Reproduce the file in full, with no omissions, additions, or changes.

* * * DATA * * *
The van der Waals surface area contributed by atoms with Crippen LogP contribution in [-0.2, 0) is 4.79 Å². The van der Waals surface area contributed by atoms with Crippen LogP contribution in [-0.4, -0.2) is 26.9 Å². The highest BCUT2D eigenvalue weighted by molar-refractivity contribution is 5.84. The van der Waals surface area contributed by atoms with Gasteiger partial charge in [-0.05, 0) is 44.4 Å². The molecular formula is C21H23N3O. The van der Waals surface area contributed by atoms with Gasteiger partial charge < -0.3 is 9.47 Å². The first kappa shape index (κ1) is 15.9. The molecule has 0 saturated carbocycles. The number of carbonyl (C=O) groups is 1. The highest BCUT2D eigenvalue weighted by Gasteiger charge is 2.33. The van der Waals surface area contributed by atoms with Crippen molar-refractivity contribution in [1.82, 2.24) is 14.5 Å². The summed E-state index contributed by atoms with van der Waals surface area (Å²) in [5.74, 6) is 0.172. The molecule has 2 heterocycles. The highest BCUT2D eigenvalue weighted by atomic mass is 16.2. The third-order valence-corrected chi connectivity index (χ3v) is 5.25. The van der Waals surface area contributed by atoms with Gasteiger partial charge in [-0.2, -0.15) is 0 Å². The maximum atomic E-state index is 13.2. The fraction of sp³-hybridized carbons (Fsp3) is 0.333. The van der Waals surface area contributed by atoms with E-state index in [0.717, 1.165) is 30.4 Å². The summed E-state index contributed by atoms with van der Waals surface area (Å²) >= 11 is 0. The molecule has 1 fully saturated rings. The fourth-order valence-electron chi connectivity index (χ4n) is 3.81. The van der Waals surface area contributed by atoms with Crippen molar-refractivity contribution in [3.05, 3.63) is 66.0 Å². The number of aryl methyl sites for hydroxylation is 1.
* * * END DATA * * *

The van der Waals surface area contributed by atoms with Crippen LogP contribution in [-0.2, 0) is 4.79 Å². The van der Waals surface area contributed by atoms with Crippen LogP contribution in [-0.4, -0.2) is 26.9 Å². The highest BCUT2D eigenvalue weighted by molar-refractivity contribution is 5.84. The van der Waals surface area contributed by atoms with Gasteiger partial charge in [-0.05, 0) is 44.4 Å². The molecular formula is C21H23N3O. The van der Waals surface area contributed by atoms with Gasteiger partial charge < -0.3 is 9.47 Å². The first kappa shape index (κ1) is 15.9. The molecule has 0 saturated carbocycles. The number of carbonyl (C=O) groups is 1. The highest BCUT2D eigenvalue weighted by Gasteiger charge is 2.33. The van der Waals surface area contributed by atoms with Crippen molar-refractivity contribution in [1.82, 2.24) is 14.5 Å². The summed E-state index contributed by atoms with van der Waals surface area (Å²) in [5.74, 6) is 0.172. The molecule has 2 heterocycles. The highest BCUT2D eigenvalue weighted by atomic mass is 16.2. The third-order valence-corrected chi connectivity index (χ3v) is 5.25. The van der Waals surface area contributed by atoms with Gasteiger partial charge in [-0.2, -0.15) is 0 Å². The maximum atomic E-state index is 13.2. The fraction of sp³-hybridized carbons (Fsp3) is 0.333. The van der Waals surface area contributed by atoms with E-state index in [0.717, 1.165) is 30.4 Å². The summed E-state index contributed by atoms with van der Waals surface area (Å²) >= 11 is 0. The molecule has 1 fully saturated rings. The fourth-order valence-electron chi connectivity index (χ4n) is 3.81. The van der Waals surface area contributed by atoms with Crippen molar-refractivity contribution in [3.05, 3.63) is 66.0 Å². The number of aryl methyl sites for hydroxylation is 1.